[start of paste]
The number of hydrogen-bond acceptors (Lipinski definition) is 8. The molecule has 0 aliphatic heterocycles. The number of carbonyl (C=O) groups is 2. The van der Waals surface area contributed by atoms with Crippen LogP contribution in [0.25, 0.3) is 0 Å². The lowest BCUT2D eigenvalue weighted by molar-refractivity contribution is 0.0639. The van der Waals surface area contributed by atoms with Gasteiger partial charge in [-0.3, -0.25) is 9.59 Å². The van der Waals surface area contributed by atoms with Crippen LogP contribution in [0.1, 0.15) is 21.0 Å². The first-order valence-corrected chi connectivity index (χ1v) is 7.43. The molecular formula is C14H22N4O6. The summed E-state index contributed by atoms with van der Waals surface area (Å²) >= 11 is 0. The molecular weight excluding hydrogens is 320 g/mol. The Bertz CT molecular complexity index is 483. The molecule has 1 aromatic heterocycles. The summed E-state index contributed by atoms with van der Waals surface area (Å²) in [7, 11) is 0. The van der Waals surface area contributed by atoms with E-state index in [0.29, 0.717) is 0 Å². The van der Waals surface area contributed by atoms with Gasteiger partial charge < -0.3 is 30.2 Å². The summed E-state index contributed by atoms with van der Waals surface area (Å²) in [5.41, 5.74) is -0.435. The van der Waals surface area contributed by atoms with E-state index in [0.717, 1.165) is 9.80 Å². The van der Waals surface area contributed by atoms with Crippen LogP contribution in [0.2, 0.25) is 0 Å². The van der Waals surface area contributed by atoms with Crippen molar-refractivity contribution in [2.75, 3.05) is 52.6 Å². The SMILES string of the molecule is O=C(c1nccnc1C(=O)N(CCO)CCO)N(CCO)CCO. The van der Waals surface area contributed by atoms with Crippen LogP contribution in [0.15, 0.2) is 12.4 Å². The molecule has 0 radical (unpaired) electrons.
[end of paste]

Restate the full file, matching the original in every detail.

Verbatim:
The number of hydrogen-bond acceptors (Lipinski definition) is 8. The molecule has 0 aliphatic heterocycles. The number of carbonyl (C=O) groups is 2. The van der Waals surface area contributed by atoms with Crippen LogP contribution in [0.25, 0.3) is 0 Å². The lowest BCUT2D eigenvalue weighted by molar-refractivity contribution is 0.0639. The van der Waals surface area contributed by atoms with Gasteiger partial charge in [-0.3, -0.25) is 9.59 Å². The van der Waals surface area contributed by atoms with Crippen LogP contribution in [0.1, 0.15) is 21.0 Å². The first-order valence-corrected chi connectivity index (χ1v) is 7.43. The molecular formula is C14H22N4O6. The summed E-state index contributed by atoms with van der Waals surface area (Å²) >= 11 is 0. The molecular weight excluding hydrogens is 320 g/mol. The Bertz CT molecular complexity index is 483. The molecule has 1 aromatic heterocycles. The summed E-state index contributed by atoms with van der Waals surface area (Å²) in [7, 11) is 0. The van der Waals surface area contributed by atoms with E-state index in [0.29, 0.717) is 0 Å². The van der Waals surface area contributed by atoms with Gasteiger partial charge < -0.3 is 30.2 Å². The summed E-state index contributed by atoms with van der Waals surface area (Å²) in [5.41, 5.74) is -0.435. The van der Waals surface area contributed by atoms with E-state index in [0.717, 1.165) is 9.80 Å². The van der Waals surface area contributed by atoms with Crippen LogP contribution in [0.2, 0.25) is 0 Å². The van der Waals surface area contributed by atoms with Crippen molar-refractivity contribution in [2.75, 3.05) is 52.6 Å². The SMILES string of the molecule is O=C(c1nccnc1C(=O)N(CCO)CCO)N(CCO)CCO. The van der Waals surface area contributed by atoms with Crippen LogP contribution in [0.15, 0.2) is 12.4 Å². The molecule has 0 radical (unpaired) electrons.